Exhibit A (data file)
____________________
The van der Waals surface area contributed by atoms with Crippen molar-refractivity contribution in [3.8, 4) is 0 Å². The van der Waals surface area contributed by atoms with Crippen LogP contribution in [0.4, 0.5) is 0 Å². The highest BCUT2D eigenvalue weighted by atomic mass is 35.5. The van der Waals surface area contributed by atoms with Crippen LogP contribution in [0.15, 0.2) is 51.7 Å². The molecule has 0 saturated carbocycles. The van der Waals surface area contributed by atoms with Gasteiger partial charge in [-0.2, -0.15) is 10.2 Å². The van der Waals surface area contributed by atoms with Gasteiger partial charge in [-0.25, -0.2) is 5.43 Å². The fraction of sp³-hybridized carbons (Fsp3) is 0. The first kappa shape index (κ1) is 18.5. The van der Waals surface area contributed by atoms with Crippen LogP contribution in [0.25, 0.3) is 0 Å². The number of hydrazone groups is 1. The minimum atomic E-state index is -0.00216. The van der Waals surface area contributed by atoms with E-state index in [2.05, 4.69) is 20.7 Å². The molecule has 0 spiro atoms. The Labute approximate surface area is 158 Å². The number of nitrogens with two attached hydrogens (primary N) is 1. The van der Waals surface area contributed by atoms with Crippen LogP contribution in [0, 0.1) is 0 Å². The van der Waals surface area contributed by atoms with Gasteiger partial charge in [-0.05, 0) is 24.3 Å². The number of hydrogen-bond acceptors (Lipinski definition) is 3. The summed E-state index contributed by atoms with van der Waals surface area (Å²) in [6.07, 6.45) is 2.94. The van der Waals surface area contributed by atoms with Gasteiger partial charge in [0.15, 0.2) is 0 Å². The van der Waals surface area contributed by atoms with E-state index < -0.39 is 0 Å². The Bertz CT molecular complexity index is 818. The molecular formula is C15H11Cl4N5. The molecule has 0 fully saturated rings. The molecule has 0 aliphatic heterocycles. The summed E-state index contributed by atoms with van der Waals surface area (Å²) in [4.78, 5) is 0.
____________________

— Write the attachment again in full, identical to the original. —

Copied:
The van der Waals surface area contributed by atoms with Crippen molar-refractivity contribution in [3.8, 4) is 0 Å². The van der Waals surface area contributed by atoms with Crippen LogP contribution in [0.4, 0.5) is 0 Å². The highest BCUT2D eigenvalue weighted by atomic mass is 35.5. The van der Waals surface area contributed by atoms with Crippen LogP contribution in [0.15, 0.2) is 51.7 Å². The molecule has 0 saturated carbocycles. The van der Waals surface area contributed by atoms with Gasteiger partial charge in [-0.2, -0.15) is 10.2 Å². The van der Waals surface area contributed by atoms with Gasteiger partial charge in [-0.25, -0.2) is 5.43 Å². The fraction of sp³-hybridized carbons (Fsp3) is 0. The first kappa shape index (κ1) is 18.5. The van der Waals surface area contributed by atoms with Crippen LogP contribution in [0.25, 0.3) is 0 Å². The number of hydrazone groups is 1. The minimum atomic E-state index is -0.00216. The van der Waals surface area contributed by atoms with E-state index in [2.05, 4.69) is 20.7 Å². The molecule has 0 spiro atoms. The Labute approximate surface area is 158 Å². The number of nitrogens with two attached hydrogens (primary N) is 1. The van der Waals surface area contributed by atoms with Crippen LogP contribution in [0, 0.1) is 0 Å². The van der Waals surface area contributed by atoms with Gasteiger partial charge in [-0.05, 0) is 24.3 Å². The number of hydrogen-bond acceptors (Lipinski definition) is 3. The summed E-state index contributed by atoms with van der Waals surface area (Å²) in [6.07, 6.45) is 2.94. The van der Waals surface area contributed by atoms with Gasteiger partial charge in [0.15, 0.2) is 0 Å². The van der Waals surface area contributed by atoms with E-state index < -0.39 is 0 Å². The Bertz CT molecular complexity index is 818. The molecular formula is C15H11Cl4N5. The molecule has 0 fully saturated rings. The molecule has 0 aliphatic heterocycles. The summed E-state index contributed by atoms with van der Waals surface area (Å²) in [4.78, 5) is 0.